Siya Kolisi geared up to meet fellow Boks in Currie Cup
Competition is the best way for players to test each other and will be a yardstick for performance
Stormers captain Siya Kolisi has welcomed the tantalising prospect of some of the Springbok players turning out in the Carling Currie Cup when the event kicks off later in November.
The world’s oldest provincial rugby competition starts at end-November with the final scheduled for January 23‚ 2021.
It was also announced that log points from Super Rugby Unlocked will be carried over to the Currie Cup.
“A lot of us Springbok players got our opportunities through the Currie Cup‚” said Kolisi, who led the Boks to Rugby World Cup success over England in Japan just more than a year ago.
“This is the best way for us to test each other. I believe the competition is going to be a good [barometer] to see where we are. It is also important because this is an opportunity for us to grow SA rugby.
“We want people to be watching and to watch the best players available in SA. Hopefully we can all be fit so that we can have a full-on Currie Cup. It will be awesome to pull on the blue-and-white hoops of Western Province for the next couple of games.”
Kolisi‚ who is nursing a grade one hamstring injury‚ said the Currie Cup has a special place in his heart. “[The] Currie Cup is where my [professional] career started. I played U19‚ the following year I played Vodacom Cup and then Currie Cup was the next challenge for me. That’s where you have to prove yourself against some of the best players in the country. I got my opportunity and I took it with both hands.
“I have always been grateful for the competition but I don’t have a lot of caps. I think I have about 29‚ 30 caps. Playing in the Stormers jersey is always special, and I have never been able to win a trophy as a Western Province or Stormers player.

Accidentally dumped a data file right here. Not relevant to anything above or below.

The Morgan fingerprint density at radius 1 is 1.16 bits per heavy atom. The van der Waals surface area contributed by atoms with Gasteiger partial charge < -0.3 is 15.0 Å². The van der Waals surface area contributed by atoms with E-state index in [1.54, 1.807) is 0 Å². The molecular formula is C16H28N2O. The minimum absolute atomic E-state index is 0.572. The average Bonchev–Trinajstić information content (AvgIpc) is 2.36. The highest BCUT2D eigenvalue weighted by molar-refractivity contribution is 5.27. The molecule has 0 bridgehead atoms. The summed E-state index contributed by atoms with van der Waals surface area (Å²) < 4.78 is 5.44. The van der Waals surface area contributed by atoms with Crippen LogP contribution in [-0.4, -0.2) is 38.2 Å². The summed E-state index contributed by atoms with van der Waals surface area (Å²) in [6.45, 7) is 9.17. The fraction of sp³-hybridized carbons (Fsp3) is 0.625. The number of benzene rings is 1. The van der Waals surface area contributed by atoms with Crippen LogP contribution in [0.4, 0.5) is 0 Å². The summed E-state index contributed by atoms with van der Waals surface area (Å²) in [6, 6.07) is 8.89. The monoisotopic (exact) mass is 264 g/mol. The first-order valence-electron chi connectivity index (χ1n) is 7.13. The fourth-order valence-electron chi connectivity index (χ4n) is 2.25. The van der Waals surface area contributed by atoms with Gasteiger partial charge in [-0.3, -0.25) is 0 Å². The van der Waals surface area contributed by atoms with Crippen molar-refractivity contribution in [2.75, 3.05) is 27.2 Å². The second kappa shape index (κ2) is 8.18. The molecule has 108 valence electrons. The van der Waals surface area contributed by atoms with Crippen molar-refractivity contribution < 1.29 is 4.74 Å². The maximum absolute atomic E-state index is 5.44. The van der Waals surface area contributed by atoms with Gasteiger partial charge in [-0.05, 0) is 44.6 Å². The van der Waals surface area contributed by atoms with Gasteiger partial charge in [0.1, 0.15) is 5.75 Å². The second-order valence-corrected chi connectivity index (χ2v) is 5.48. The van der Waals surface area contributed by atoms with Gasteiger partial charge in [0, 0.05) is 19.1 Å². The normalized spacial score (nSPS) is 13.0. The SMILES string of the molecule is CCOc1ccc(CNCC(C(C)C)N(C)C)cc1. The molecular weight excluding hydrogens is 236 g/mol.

“I really want to give it my best because I have been there for 10 years now and I am looking forward to giving it my all.”
Bok teammate Elton Jantjies agreed that the Currie Cup had a special place in SA rugby.
“It is a special competition — 2010 is the competition where I played my first senior rugby game. So it is something that I cherish and it is a competition I believe is good for SA rugby.
“It is a blend of youth and experience and it is key for the development of young players to get exposure to senior rugby. Some of us can pass on some experience to the younger players and what it takes to become a Springbok‚” said Jantjies.
Kolisi also reflected on the moment he lifted the World Cup in Yokohama just more than a year ago.
“Just seeing people celebrating a year since we won the Rugby World Cup on Monday reminded us of how it felt a year ago. It is such a great feeling that I really hope we can keep.
“As coach Rassie Erasmus has said‚ what we did at the World Cup wasn’t pressure‚ but something that we love and we are able to impact other people’s lives.
“It’s been a difficult year from a rugby point of view and going around the country during Covid-19 you realise it is not that bad for me and my family.
“I have seen what people are going through in our country and it was really difficult to see.
“Career-wise‚ not being able to play was tough‚ especially after coming from such a high and staying at home and not seeing our teammates. I [wish] we could have continued with that momentum but it was not to be.”
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